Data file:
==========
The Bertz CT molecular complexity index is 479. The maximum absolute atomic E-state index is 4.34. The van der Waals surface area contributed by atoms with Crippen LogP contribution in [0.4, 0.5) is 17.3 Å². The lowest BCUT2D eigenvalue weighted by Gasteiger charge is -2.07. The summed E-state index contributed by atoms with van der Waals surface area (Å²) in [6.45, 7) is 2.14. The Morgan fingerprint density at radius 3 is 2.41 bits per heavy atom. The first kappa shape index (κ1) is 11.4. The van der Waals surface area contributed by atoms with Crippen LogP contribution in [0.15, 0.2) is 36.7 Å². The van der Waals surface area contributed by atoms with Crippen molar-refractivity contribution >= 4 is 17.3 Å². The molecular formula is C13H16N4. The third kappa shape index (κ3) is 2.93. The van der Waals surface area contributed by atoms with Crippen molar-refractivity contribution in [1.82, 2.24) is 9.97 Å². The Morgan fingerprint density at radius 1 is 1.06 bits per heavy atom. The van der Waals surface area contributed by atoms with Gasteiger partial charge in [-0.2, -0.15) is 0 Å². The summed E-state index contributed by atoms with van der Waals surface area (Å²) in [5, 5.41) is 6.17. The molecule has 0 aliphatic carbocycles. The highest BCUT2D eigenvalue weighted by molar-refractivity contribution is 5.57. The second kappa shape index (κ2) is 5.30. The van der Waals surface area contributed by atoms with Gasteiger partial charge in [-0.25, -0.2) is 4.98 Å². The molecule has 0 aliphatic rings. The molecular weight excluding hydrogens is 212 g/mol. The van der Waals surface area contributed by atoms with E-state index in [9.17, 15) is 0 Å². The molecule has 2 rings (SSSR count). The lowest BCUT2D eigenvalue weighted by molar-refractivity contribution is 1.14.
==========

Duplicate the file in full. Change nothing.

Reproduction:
The Bertz CT molecular complexity index is 479. The maximum absolute atomic E-state index is 4.34. The van der Waals surface area contributed by atoms with Crippen LogP contribution in [0.4, 0.5) is 17.3 Å². The lowest BCUT2D eigenvalue weighted by Gasteiger charge is -2.07. The summed E-state index contributed by atoms with van der Waals surface area (Å²) in [6.45, 7) is 2.14. The Morgan fingerprint density at radius 3 is 2.41 bits per heavy atom. The first kappa shape index (κ1) is 11.4. The van der Waals surface area contributed by atoms with Crippen LogP contribution in [0.15, 0.2) is 36.7 Å². The van der Waals surface area contributed by atoms with Crippen molar-refractivity contribution >= 4 is 17.3 Å². The molecular formula is C13H16N4. The third kappa shape index (κ3) is 2.93. The van der Waals surface area contributed by atoms with Crippen molar-refractivity contribution in [1.82, 2.24) is 9.97 Å². The Morgan fingerprint density at radius 1 is 1.06 bits per heavy atom. The van der Waals surface area contributed by atoms with Gasteiger partial charge in [-0.2, -0.15) is 0 Å². The summed E-state index contributed by atoms with van der Waals surface area (Å²) in [5, 5.41) is 6.17. The molecule has 0 aliphatic carbocycles. The highest BCUT2D eigenvalue weighted by molar-refractivity contribution is 5.57. The second kappa shape index (κ2) is 5.30. The van der Waals surface area contributed by atoms with Gasteiger partial charge in [-0.25, -0.2) is 4.98 Å². The molecule has 0 aliphatic rings. The molecular weight excluding hydrogens is 212 g/mol. The van der Waals surface area contributed by atoms with E-state index in [9.17, 15) is 0 Å². The molecule has 2 rings (SSSR count). The lowest BCUT2D eigenvalue weighted by molar-refractivity contribution is 1.14.